What ends the great presence of the Company on the coast is the gold rush.  The competition was coming in before that, there were a lot of independent American traders.  The development of California and north of California with their own fish, timber and other trade cut in.  Douglas attempted to maintain, in the first year of the fur trade, the company's trading monopoly on this coast and was told very bluntly, once London was informed and reacted, the monopoly of the Hudson Bay Company on the coast is cancelled and, in fact, west of the Rockies it was cancelled at that time. 

And it is a different ball game from that time on.  It doesn't mean that the fur trade ends, though the coastal trade pretty well ends.  The interior trade keeps on going with open competition pretty much in the 1860's and 1870's and on.  So there were other people to whom the natives could sell their furs.  The transition of the company, in fact, was fairly remarkable.  The Hudson Bay Company was sold to other interests in 1863 with a view to settlement in progress.  The prime interest was not anymore the fur trade although it was an important part of the company's operation. 

When they made the deal with Canada in 1869 they got the land around the fur trading post, which was downtown real estate land for the large part, or land in National Provincial Parks for which they were compensated.  Which put them into land sales because they got 1/20th of the good land in the prairies by that deal.  They became land sellers and very quickly became retail mercantile people.  Donald Smith who was the head by the 1860's of the Hudson Bay Company in Canada is one of three guys on the triumvir of the original Canadian Pacific Railway Board.  No surprise that often the first store that popped up on the CPR was the Hudson Bay Company store.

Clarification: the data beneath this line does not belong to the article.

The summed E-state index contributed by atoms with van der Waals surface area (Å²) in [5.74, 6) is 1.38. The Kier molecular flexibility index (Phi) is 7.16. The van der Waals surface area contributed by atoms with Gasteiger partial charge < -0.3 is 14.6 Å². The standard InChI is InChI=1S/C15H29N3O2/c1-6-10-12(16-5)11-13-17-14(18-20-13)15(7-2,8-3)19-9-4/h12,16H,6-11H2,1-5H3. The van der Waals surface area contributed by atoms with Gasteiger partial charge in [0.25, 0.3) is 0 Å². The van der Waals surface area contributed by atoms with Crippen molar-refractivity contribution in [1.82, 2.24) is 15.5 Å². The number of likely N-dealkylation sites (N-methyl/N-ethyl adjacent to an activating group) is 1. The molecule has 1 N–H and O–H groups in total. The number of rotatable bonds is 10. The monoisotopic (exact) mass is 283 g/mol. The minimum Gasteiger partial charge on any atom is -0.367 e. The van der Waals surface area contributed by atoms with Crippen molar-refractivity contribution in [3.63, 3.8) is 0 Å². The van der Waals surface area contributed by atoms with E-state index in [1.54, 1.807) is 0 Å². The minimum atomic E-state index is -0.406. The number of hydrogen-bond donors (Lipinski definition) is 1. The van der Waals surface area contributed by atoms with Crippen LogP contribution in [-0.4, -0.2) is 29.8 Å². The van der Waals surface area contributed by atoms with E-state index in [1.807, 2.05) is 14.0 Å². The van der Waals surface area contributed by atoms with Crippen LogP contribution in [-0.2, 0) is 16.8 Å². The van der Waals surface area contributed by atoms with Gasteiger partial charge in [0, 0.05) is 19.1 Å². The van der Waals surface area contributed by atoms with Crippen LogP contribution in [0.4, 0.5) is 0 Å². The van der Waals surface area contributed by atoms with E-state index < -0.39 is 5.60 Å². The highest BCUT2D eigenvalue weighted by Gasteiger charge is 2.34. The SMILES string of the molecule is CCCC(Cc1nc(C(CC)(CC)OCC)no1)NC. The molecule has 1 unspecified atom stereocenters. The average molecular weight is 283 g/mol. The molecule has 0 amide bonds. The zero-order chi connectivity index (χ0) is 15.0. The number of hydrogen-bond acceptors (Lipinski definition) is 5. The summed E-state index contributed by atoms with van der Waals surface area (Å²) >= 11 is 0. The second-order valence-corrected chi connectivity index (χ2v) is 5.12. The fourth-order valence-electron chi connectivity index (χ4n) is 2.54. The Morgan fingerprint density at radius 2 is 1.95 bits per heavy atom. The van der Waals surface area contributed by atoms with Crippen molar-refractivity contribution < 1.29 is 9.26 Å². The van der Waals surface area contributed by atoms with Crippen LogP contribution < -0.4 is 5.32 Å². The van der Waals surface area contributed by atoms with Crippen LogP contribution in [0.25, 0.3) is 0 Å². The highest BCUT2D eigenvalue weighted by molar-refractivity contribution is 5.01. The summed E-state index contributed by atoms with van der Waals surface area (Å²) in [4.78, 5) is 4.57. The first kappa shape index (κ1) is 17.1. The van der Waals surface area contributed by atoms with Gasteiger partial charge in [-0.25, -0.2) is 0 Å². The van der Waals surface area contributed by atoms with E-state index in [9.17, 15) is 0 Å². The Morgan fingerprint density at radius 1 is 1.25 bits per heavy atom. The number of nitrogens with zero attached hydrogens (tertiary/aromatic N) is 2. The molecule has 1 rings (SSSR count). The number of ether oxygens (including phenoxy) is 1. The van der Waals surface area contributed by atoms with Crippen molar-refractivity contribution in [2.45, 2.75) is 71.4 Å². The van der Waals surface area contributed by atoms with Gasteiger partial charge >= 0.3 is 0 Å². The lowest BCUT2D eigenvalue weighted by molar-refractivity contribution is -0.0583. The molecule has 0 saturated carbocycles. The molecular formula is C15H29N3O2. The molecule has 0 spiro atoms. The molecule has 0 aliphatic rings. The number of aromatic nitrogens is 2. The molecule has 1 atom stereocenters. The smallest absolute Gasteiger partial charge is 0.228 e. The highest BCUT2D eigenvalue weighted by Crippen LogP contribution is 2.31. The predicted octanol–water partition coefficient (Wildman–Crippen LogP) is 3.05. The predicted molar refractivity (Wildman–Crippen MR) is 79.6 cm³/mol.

So it made that transition in the end very easy from what it had been to what it's present still really is in the country.   And, of course, it got into mining and other things in the twentieth century. 

If you have to be back to work at one, you probably will have to leave but I am quite prepared to stay and answer questions, if you come up or whatever.  I am not rushing through it but trying to set the perspective of the total development. 

Question from the audience:  I would like to ask one question that has puzzled me for quite a while, in view of the publication of Captain Cook's books which earlier almost 100 years before the serious increase in development.  He would know that latitude and longitude of the area and surely someone from Hudson Bay could have realized the vast distances between Winnipeg and out here and the difficulties they would have had and what it means to that trade.  I wonder why they didn't reconsider just carrying on with the shipping trade.

Clarence Karr:  Well, latitude was easy and they had perfected that many years before.  Longitude was not as easy because you need an accurate timepiece and an accurate system to do longitude.  The establishing of Greenwich Mean Time, for starters, and then the kind of thing you can carry along with you that you knew you could count the hours and maintain the accuracy.  That wasn't developed until the very late eighteenth or early nineteenth century, it wasn't there for Cook for instance.  And you could be as much as, say, a hundred miles out and realize that these guys came from around the around the world route.  Cook from the Sandwich Islands so that you're starting from the other direction.  But you see Cook got a lot of fog and he also got fogged in on the north and he didn't complete, so the myth was that Cook's Inlet in the sea was in that north section and he never got back to investigate because he got killed.